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J Infect Dis. 2002 May 15;185 Suppl 2:S128-37.

Treatment of hepatitis C and anemia in human immunodeficiency virus-infected patients.

Author information

1
Gastroenterology and Hepatology, Cabrini Medical Center, New York University School of Medicine, New York, New York 10003, USA. dtdieterich@cs.com

Abstract

Because of shared modes of transmission, co-infection with human immunodeficiency virus (HIV) and hepatitis C virus (HCV) is common. Co-infection with HIV increases HCV virus load, liver-related mortality, and the risk of sexual and perinatal transmission of HCV, and it may accelerate HCV disease progression. With combination interferon (IFN)-alpha 2b/ribavirin or pegylated IFN-alpha 2b/ribavirin therapy, long-term remission is possible for HCV-infected patients. Preliminary evidence suggests that the combination of IFN-alpha 2b/ribavirin can achieve similar response rates in HCV/HIV-co-infected individuals with no adverse effect on HIV RNA concentrations. Although adverse effects are more frequent with combination therapy than with IFN-alpha monotherapy, most are manageable. In addition, few instances of drug-drug antagonism have been reported among drugs used to treat each disease, although further study is necessary. Ribavirin-associated hemolytic anemia is a potential problem in a patient population that is already susceptible to anemia but is manageable with recombinant human erythropoietin (epoetin alfa).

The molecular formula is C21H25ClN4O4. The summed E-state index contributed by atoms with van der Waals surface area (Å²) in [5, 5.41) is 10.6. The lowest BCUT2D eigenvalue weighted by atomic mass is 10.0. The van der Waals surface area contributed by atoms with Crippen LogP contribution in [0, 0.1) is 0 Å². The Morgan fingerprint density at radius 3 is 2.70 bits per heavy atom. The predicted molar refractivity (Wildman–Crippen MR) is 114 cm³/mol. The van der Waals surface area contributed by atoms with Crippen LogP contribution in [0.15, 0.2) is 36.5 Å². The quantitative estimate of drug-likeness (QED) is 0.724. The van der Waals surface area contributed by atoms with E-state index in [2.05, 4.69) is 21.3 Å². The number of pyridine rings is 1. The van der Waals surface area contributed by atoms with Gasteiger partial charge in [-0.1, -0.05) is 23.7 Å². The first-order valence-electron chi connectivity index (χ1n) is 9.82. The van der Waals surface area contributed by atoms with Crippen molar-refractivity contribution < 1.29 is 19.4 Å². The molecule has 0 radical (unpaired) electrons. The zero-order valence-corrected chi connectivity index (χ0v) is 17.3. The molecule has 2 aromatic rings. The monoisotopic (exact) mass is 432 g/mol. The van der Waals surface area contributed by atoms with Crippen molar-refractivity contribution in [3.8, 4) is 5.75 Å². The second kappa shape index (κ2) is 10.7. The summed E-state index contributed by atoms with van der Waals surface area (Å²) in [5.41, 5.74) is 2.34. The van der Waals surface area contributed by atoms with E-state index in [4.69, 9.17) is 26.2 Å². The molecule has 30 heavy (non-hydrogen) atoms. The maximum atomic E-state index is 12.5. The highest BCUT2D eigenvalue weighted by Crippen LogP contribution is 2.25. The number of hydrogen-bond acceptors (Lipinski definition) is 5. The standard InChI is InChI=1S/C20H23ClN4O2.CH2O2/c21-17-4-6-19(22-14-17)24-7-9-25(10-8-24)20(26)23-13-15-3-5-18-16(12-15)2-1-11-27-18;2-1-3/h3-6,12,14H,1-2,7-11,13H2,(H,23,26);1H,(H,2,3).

PMID:
12001034
DOI:
10.1086/340199
[Indexed for MEDLINE]

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